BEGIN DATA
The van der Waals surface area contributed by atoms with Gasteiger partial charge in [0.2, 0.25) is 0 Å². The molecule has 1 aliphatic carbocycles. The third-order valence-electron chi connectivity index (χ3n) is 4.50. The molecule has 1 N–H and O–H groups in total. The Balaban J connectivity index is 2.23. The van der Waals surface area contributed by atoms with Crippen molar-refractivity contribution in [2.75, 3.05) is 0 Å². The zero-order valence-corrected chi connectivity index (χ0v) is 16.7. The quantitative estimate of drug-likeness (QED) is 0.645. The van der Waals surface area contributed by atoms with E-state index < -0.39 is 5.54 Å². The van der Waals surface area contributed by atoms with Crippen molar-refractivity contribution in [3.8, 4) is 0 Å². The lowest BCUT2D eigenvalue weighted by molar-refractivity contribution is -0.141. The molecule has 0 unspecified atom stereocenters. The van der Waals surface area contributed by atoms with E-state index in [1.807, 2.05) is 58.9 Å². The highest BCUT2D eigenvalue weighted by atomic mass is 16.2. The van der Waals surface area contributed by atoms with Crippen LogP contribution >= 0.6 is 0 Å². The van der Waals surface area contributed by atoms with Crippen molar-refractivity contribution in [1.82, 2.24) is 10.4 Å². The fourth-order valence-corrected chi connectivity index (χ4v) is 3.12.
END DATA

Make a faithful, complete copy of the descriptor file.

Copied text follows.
The van der Waals surface area contributed by atoms with Gasteiger partial charge in [0.2, 0.25) is 0 Å². The molecule has 1 aliphatic carbocycles. The third-order valence-electron chi connectivity index (χ3n) is 4.50. The molecule has 1 N–H and O–H groups in total. The Balaban J connectivity index is 2.23. The van der Waals surface area contributed by atoms with Crippen molar-refractivity contribution in [2.75, 3.05) is 0 Å². The zero-order valence-corrected chi connectivity index (χ0v) is 16.7. The quantitative estimate of drug-likeness (QED) is 0.645. The van der Waals surface area contributed by atoms with E-state index < -0.39 is 5.54 Å². The van der Waals surface area contributed by atoms with Crippen molar-refractivity contribution in [3.8, 4) is 0 Å². The lowest BCUT2D eigenvalue weighted by molar-refractivity contribution is -0.141. The molecule has 0 unspecified atom stereocenters. The van der Waals surface area contributed by atoms with E-state index in [1.807, 2.05) is 58.9 Å². The highest BCUT2D eigenvalue weighted by atomic mass is 16.2. The van der Waals surface area contributed by atoms with Crippen LogP contribution >= 0.6 is 0 Å². The van der Waals surface area contributed by atoms with Crippen molar-refractivity contribution in [1.82, 2.24) is 10.4 Å². The fourth-order valence-corrected chi connectivity index (χ4v) is 3.12.